New Treasures: The Big Book of Modern Fantasy edited by Ann and Jeff VanderMeer

New Treasures: The Big Book of Modern Fantasy edited by Ann and Jeff VanderMeer

Cover art by Leonora Carrington

Here we are at the end of the year, that time when book bloggers create Best of the Year lists. I’m not sure I have the ambition to create a Top Ten list, but at the very least I have a favorite anthology for 2020: The Big Book of Modern Fantasy, edited by Ann and Jeff VanderMeer, the follow-up to the magnificent Big Book of Classic Fantasy. That volume included selections up the end of World War II; this one contains 91 stories published between 1946 and 2010.

And what a rich assortment of old favorites and new discoveries it is. Here’s an excerpt from Paul Di Filippo’s delightfully detailed review at Locus Online.

Over 800 pages of bliss-inducing non-mimetic goodness which attempts the impossible: to limn the full dimensions of the unreal in today’s literature… Rounding out the first decade is Borges’s “The Zahir”, with its cursed coin that preempts all other thoughts… Moving into the 1950s… we enjoy Gabriel García Márquez’s “A Very Old Man with Enormous Wings.” Its portrait of an anomalous derelict who hovers between mortal and angel is touching. And we note that even when the editors select a famous name, they dip into the less-well-known stuff.

As the editors say in their intro, they like to break down barriers between “high” art and popular art, so seeing Fritz Leiber consorting with Márquez and Borges is a delight. His “Lean Times in Lankhmar” is a great choice since it shows us his famous companionable heroes, Fafhrd and the Gray Mouser, separate and at odds.

How better to kick off the 1960s than with Michael Moorcock’s “The Dreaming City”, the debut of Elric of Melniboné. Sixty subsequent years have not staled its lush and droll decadence. Tove Jansson’s “The Last Dragon in the World,” a sweet but not saccharine Moomintroll adventure, illustrates the tenacity of the VanderMeers in going farther afield with their net, and not remaining in easy Anglo-American territory. Lafferty’s “Narrow Valley” brings in the slapstick, tall-tale elements of fantasy which are sometimes slighted in favor of more finely hewn, even “academic” art…

Such powerhouses as George R.R. Martin, Stephen King, and Jane Yolen guide us into the Eighties, but my two favorites here are from smaller stars, and more understated. In “The Luck in the Head,” M. John Harrison charts the adventures of hapless poet Ardwick Crome, who lives in the bedazzling city of Uroconium, showing us MJH’s influence on China Miéville and, ahem, also on a certain J. VanderMeer. And Rachel Pollack gives us a fairy tale engaged with inequality in “The Girl Who Went to the Rich Neighborhood.”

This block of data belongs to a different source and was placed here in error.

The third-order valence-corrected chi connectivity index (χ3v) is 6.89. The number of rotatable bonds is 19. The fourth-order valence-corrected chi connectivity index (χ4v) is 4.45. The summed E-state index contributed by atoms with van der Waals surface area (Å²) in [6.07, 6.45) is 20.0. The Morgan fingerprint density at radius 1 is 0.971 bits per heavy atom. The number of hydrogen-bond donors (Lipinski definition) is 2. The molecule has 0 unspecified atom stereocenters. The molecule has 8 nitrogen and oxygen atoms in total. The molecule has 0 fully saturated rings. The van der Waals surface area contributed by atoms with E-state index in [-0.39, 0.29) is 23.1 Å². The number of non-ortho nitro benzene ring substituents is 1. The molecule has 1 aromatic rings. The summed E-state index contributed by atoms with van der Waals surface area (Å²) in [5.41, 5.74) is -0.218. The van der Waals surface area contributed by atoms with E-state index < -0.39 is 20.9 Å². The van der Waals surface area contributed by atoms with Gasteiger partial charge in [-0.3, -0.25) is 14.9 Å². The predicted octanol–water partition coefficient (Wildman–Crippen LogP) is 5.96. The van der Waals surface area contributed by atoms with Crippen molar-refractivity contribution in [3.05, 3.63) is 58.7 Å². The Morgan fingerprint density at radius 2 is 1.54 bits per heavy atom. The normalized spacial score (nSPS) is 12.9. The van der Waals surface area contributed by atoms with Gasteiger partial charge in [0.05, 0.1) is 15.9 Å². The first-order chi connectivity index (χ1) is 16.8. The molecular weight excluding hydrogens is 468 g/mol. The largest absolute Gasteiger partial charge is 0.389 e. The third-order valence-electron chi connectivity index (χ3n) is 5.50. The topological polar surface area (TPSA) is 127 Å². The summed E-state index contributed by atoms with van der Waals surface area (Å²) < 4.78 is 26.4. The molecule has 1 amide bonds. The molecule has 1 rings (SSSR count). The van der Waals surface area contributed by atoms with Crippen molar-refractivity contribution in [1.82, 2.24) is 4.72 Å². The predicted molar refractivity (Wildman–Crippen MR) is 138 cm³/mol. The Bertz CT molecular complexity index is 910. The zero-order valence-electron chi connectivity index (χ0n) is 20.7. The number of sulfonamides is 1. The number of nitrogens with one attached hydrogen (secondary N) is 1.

As Paul points out so adroitly in his review, there’s a great many riches to be had here, even for the most well-read fantasy fan.

And on the very slim chance that you already have an encyclopedic knowledge and appreciation of modern fantasy, you can instead enjoy the previous book in the sequence, last year’s Big Book of Classic Fantasy.

The Big Book of Classic Fantasy-small The Big Book of Classic Fantasy-back-small

Cover engraving Peregrinations of a Comet by Grandville

Still not sold? The editors gave a enticing preview of the new book at LitHub that first piqued my interest.

Many of these tales reboot or update the idea of the folktale or fairytale while grappling with modern issues. For example, Argentine writer Sara Gallardo’s “The Great Night of Trains” features characters that are trains, but is really about revolution. And not to be outdone, on the talking creature side, a real gem like Guyanese writer Edgar Mitteholzer’s “Poolwana’s Orchid” isn’t just about insects and plants that converse. It’s about prejudice, greed regret, and friendship.

As anthologists covering wide subjects like “fantasy,” you want your stories to have weight, you want them to mean something. To be relevant to a modern audience when possible. But another anchor is, of course, the sheer sense of play that pervades many of these tales. Maurice Richardson’s “Ten Rounds with Grandfather Clock” is, although tinged with satire, at heart just simply a surrealist hilarity about a boxing match with a clock. Does it need to be more? Or Terry Pratchett’s “Troll Bridge,” which takes a humorous (but loving) jab at the entire fairy tale genre.